This truth could either tuck you in under the covers and give you great peace and security at night or cause you nightmares and deep despair. Why such fear? Because maybe you’re someone that cannot stand the thought that someone else is controlling your destiny, you want the final stamp on it! How dare someone else, be it God Himself, have the final say in your life! That is fatalism!
Well friend, if that is your tonight, I warn you things will not change if you fight against this truth, but rather more and more you will be frustrated, angry, and fearful. If you do not fall into despair now, it will come to you later. You will misuse this life and the good things of food and work as idolatry, and they will enslave you. If that is you tonight and you cannot take joy, if you cannot take peace and comfort from this passage, I ask that you would consider this truth. I ask that you would consider the God of the Scriptures, the God spoken of in Ecclesiastes who is completely sovereign over all that He has made, Creator and Sustainer of all things. He is the One who sent us His Son Jesus to die for our sins, to redeem us back to Him. And the Bible teaches in Galatians 4 “in the fullness of time” God sent his Son to save us.
You see this world is just a world where things happen here and there, random and chaotic. After all that Old Testament prophets spoke of and pointed to, God sent his Son… to come and to live among us, to tabernacle among us, to live a life that you and I should have lived, to die a death that atoned for our sins, and He raised Him from the dead that we too might be raised with Him to life everlasting. He knows what He is doing. So to know Him and know His sovereignty is to know this joy, this peace, and comfort. And if you don’t have that my friend, I ask you to place your faith in Him tonight. Repent of your sins of pride and disobedience and receive Him as your Lord, the One who has saved you from your sins and orders and commands your life.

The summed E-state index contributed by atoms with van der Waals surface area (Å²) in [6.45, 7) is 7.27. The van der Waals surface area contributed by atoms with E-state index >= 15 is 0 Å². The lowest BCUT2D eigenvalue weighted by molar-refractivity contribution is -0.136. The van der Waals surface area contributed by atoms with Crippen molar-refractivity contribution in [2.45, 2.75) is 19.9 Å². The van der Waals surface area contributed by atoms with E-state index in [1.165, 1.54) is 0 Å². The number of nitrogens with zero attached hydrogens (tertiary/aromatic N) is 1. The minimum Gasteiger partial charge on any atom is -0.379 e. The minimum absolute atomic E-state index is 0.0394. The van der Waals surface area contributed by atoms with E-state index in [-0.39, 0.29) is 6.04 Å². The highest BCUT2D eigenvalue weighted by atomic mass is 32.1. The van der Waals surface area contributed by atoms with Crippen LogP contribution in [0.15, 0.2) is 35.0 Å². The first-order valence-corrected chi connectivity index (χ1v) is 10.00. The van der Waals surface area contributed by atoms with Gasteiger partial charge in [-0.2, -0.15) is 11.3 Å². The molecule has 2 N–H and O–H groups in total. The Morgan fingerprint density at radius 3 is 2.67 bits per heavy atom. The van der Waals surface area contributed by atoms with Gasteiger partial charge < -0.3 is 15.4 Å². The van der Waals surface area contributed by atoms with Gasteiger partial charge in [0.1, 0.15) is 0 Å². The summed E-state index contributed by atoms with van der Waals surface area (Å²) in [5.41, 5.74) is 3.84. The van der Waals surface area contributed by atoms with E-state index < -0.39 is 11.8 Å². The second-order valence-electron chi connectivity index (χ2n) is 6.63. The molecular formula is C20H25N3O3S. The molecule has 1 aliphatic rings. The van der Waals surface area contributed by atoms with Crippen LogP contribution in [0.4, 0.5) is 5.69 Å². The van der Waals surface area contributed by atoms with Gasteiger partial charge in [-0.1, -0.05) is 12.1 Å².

So this Word calls us to be joyful in Him, and to trust in Him, to fear Him. But if you’re still wondering, why do these bad things happen to me? Even as a believer, is there a rhyme or reason to these things, to that car wreck today, to the things that I don’t look forward to that happens in two months from now? Romans 5:6 tells us this, “For while we were still weak, at the right time Christ died for the ungodly.” God is always on time. We may struggle with that, but He is always on time. You can believe that. And because He is sovereign, we can rest in Him. We can rest in the One who is in control of all time. And even if you struggle to understand this life, this poem, trying to make sense of it all. We can rest and be secure in the fact that God is control of every single detail in your life, He has made that so and He has purchased you for Himself forever through his Son Jesus, who stepped into time, who suffered in all the ways that we’ve suffered as humans in this fallen world, and He has brought us near to God through His shed blood and who will bring us securely home one day. And so today brothers and sisters, because of Christ let us rest in Him, let us rest in the sovereign God that we know and enjoy the good gifts He’s given us, and fear Him, and worship Him, trusting Him and obeying Him.
 Derek Kidner, The Message of Ecclesiastes, The Bible Speaks Today, ed. J.A. Motyer. (Downer’s Grove: IVP Academic, 1976), 39.
 Walter C. Kaiser, Jr. Coping with Change- Ecclesiastes. (Ross-shire: Christian Focus Publications, 2013), 101-102.